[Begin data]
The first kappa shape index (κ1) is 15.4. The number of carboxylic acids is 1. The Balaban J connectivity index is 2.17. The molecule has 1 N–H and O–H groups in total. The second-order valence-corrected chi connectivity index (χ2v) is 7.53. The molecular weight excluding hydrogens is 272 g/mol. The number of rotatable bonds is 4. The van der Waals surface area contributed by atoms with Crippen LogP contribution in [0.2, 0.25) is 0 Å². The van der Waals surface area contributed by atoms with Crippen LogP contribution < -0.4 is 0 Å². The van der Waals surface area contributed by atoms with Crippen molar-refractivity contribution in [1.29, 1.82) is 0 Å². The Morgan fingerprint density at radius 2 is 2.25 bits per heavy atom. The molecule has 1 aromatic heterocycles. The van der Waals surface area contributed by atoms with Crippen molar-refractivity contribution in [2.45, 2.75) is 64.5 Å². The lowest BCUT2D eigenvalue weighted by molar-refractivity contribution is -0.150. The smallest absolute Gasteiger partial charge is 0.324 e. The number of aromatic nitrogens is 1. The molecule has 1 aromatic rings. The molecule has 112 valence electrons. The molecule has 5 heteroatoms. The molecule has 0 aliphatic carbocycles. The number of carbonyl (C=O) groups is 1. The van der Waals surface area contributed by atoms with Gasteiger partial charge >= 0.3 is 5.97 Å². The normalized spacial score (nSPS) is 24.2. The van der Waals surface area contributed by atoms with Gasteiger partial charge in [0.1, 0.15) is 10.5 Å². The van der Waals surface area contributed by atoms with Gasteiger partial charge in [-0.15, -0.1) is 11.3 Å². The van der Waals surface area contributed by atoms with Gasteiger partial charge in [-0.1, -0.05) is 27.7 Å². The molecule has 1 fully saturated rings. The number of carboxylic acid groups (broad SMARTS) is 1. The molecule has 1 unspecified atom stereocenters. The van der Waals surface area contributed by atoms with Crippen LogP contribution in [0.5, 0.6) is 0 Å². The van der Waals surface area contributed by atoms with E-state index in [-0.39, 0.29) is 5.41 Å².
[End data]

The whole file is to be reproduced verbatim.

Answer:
The first kappa shape index (κ1) is 15.4. The number of carboxylic acids is 1. The Balaban J connectivity index is 2.17. The molecule has 1 N–H and O–H groups in total. The second-order valence-corrected chi connectivity index (χ2v) is 7.53. The molecular weight excluding hydrogens is 272 g/mol. The number of rotatable bonds is 4. The van der Waals surface area contributed by atoms with Crippen LogP contribution in [0.2, 0.25) is 0 Å². The van der Waals surface area contributed by atoms with Crippen LogP contribution < -0.4 is 0 Å². The van der Waals surface area contributed by atoms with Crippen molar-refractivity contribution in [1.29, 1.82) is 0 Å². The Morgan fingerprint density at radius 2 is 2.25 bits per heavy atom. The molecule has 1 aromatic heterocycles. The van der Waals surface area contributed by atoms with Crippen molar-refractivity contribution in [2.45, 2.75) is 64.5 Å². The lowest BCUT2D eigenvalue weighted by molar-refractivity contribution is -0.150. The smallest absolute Gasteiger partial charge is 0.324 e. The number of aromatic nitrogens is 1. The molecule has 1 aromatic rings. The molecule has 112 valence electrons. The molecule has 5 heteroatoms. The molecule has 0 aliphatic carbocycles. The number of carbonyl (C=O) groups is 1. The van der Waals surface area contributed by atoms with Gasteiger partial charge >= 0.3 is 5.97 Å². The normalized spacial score (nSPS) is 24.2. The van der Waals surface area contributed by atoms with Gasteiger partial charge in [0.1, 0.15) is 10.5 Å². The van der Waals surface area contributed by atoms with Gasteiger partial charge in [-0.15, -0.1) is 11.3 Å². The van der Waals surface area contributed by atoms with Gasteiger partial charge in [-0.1, -0.05) is 27.7 Å². The molecule has 1 fully saturated rings. The number of carboxylic acid groups (broad SMARTS) is 1. The molecule has 1 unspecified atom stereocenters. The van der Waals surface area contributed by atoms with Crippen LogP contribution in [0.5, 0.6) is 0 Å². The van der Waals surface area contributed by atoms with E-state index in [-0.39, 0.29) is 5.41 Å².